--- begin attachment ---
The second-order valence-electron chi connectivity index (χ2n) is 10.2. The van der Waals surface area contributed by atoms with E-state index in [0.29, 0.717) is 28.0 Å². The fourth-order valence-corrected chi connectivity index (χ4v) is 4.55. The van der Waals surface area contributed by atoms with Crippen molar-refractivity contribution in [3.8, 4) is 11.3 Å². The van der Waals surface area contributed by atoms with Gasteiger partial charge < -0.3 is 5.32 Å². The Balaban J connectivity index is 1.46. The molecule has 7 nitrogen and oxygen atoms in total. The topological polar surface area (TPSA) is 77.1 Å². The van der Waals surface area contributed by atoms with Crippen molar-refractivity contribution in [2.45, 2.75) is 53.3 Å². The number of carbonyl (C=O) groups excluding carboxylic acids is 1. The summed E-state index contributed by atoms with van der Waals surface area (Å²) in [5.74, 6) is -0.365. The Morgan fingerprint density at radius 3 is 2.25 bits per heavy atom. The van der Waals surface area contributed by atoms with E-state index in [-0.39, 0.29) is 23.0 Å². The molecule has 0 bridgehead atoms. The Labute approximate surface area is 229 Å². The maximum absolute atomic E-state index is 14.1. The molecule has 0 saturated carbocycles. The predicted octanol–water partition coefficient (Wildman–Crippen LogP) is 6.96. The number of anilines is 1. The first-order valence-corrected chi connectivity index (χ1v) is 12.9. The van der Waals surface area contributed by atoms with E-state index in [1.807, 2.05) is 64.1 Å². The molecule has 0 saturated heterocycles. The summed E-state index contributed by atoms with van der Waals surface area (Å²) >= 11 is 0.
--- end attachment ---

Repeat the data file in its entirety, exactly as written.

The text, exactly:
The second-order valence-electron chi connectivity index (χ2n) is 10.2. The van der Waals surface area contributed by atoms with E-state index in [0.29, 0.717) is 28.0 Å². The fourth-order valence-corrected chi connectivity index (χ4v) is 4.55. The van der Waals surface area contributed by atoms with Crippen molar-refractivity contribution in [3.8, 4) is 11.3 Å². The van der Waals surface area contributed by atoms with Gasteiger partial charge < -0.3 is 5.32 Å². The Balaban J connectivity index is 1.46. The molecule has 7 nitrogen and oxygen atoms in total. The topological polar surface area (TPSA) is 77.1 Å². The van der Waals surface area contributed by atoms with Crippen molar-refractivity contribution in [2.45, 2.75) is 53.3 Å². The number of carbonyl (C=O) groups excluding carboxylic acids is 1. The summed E-state index contributed by atoms with van der Waals surface area (Å²) in [5.74, 6) is -0.365. The Morgan fingerprint density at radius 3 is 2.25 bits per heavy atom. The van der Waals surface area contributed by atoms with E-state index in [-0.39, 0.29) is 23.0 Å². The molecule has 0 bridgehead atoms. The Labute approximate surface area is 229 Å². The maximum absolute atomic E-state index is 14.1. The molecule has 0 saturated carbocycles. The predicted octanol–water partition coefficient (Wildman–Crippen LogP) is 6.96. The number of anilines is 1. The first-order valence-corrected chi connectivity index (χ1v) is 12.9. The van der Waals surface area contributed by atoms with E-state index in [1.807, 2.05) is 64.1 Å². The molecule has 0 saturated heterocycles. The summed E-state index contributed by atoms with van der Waals surface area (Å²) >= 11 is 0.